Source: PILNA 2018
Association was also observed between performance in literacy and numeracy and the involvement of caregivers in students’ education. 44 per cent of students reported high levels of caregiver support – for those students, mean scaled scores in literacy were 20 points higher than those of students who reported lower levels of caregiver support.
Student attitudes towards reading, writing, numeracy and school in general were also measured, with positive attitudes widely expressed by students across the region.
Teacher skills and classroom resources
Questionnaire results showed that the most commonly held qualification for both school leaders (36 per cent) and teachers (49 per cent) is a diploma. The responses also showed that, although professional development has been provided to many teachers, as many as one in five of the students assessed were in classrooms where teachers had not participated in a professional development program on reading (20 per cent), writing (23 per cent) or numeracy (23 per cent) in the past three years.
Percentage of students whose teachers attended professional development in the previous three years
Source: PILNA 2018
In terms of teacher practice, very high proportions of teachers responded positively to questions about lesson planning, assessment and providing individual feedback to students. Teachers also responded positively to questions about adequate time to teach reading, writing and numeracy. At the same time, 35 per cent of teachers reported they did not have sufficient time to support the needs of diverse learners.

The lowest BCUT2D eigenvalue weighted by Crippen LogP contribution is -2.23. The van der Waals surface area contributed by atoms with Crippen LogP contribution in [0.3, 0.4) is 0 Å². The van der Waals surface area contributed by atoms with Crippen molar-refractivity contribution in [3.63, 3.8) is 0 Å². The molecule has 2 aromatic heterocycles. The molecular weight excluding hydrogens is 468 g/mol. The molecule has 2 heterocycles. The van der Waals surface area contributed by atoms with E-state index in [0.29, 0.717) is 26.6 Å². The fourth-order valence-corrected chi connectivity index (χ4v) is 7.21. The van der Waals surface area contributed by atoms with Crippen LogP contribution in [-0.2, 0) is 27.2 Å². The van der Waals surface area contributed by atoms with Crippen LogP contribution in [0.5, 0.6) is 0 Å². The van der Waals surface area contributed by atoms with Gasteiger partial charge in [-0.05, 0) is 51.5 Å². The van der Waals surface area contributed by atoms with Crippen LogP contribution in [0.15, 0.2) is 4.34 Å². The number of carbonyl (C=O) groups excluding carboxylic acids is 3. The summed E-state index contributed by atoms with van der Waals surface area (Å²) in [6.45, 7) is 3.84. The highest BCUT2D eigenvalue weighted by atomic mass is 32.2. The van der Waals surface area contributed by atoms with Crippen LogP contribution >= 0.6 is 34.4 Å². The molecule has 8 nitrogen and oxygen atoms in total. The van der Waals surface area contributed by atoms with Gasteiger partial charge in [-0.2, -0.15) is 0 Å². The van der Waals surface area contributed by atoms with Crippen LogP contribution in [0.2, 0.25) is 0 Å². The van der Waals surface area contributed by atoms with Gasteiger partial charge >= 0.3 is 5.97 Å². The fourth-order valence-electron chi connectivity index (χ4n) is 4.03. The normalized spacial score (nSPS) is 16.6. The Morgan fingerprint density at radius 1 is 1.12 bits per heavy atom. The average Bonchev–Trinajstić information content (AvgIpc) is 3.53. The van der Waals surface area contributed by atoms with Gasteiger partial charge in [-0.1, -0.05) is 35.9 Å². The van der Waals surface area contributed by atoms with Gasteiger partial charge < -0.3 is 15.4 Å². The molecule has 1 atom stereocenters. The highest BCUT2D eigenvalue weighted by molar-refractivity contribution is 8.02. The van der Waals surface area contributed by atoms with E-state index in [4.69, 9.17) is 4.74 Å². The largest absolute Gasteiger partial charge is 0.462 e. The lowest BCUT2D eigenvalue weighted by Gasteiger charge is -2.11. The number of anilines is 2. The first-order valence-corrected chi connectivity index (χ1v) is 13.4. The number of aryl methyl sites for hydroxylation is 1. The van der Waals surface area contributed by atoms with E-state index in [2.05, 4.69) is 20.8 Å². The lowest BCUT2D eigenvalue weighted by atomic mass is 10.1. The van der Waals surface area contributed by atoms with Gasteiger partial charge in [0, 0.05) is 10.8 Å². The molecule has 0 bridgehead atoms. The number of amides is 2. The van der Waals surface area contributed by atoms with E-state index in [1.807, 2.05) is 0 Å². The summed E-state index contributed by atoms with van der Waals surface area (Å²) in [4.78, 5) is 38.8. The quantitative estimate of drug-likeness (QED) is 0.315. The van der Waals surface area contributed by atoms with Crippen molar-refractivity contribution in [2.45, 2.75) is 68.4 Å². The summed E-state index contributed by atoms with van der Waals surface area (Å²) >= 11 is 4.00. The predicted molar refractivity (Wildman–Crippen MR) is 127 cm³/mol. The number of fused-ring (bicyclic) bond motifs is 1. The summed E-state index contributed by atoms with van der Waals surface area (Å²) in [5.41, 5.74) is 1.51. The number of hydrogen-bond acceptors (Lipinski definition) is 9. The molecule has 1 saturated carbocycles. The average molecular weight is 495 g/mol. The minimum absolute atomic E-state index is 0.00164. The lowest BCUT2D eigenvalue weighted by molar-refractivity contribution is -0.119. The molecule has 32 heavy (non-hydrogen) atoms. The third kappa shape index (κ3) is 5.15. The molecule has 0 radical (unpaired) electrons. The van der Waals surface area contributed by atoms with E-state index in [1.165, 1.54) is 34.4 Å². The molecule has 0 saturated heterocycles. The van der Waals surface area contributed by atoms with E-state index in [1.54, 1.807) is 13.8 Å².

Learning resource availability ranged widely across the region. Approximately 40 per cent of students had access to textbooks individually (one text to each student). Worryingly, over 30 per cent of students attended schools where either only the teacher had a textbook (25 per cent) or there were no textbooks at all (8 per cent).
In responding to barriers to student learning, school leaders identified shortages of instructional materials, as well as shortages of teachers, underqualified teachers, and teacher absenteeism as factors hindering instruction for students.
PILNA 2018 greatly advances our understanding of educational outcomes in Pacific island education systems. The analysis of trends over the three cycles of PILNA (2012, 2015 and 2018), together with the contextual and coding information collected for the first time in 2018, has the potential to enable policymakers to make informed, evidence-based decisions about how to improve the learning outcomes of students across the Pacific region.
Thank you to all those across Pacific island countries for their tireless work, and their wonderful engagement with PILNA to make this work. The Pacific Community (SPC) is currently working with countries on their country-level results to better understand the numbers. From here, countries can publish their data for broader discussion.
Want to find out more? Download the PILNA 2018 regional report here.
About the author/s
Dr Michelle Belisle is the Director, Education Quality and Assessment Programme at The Pacific Community (SPC).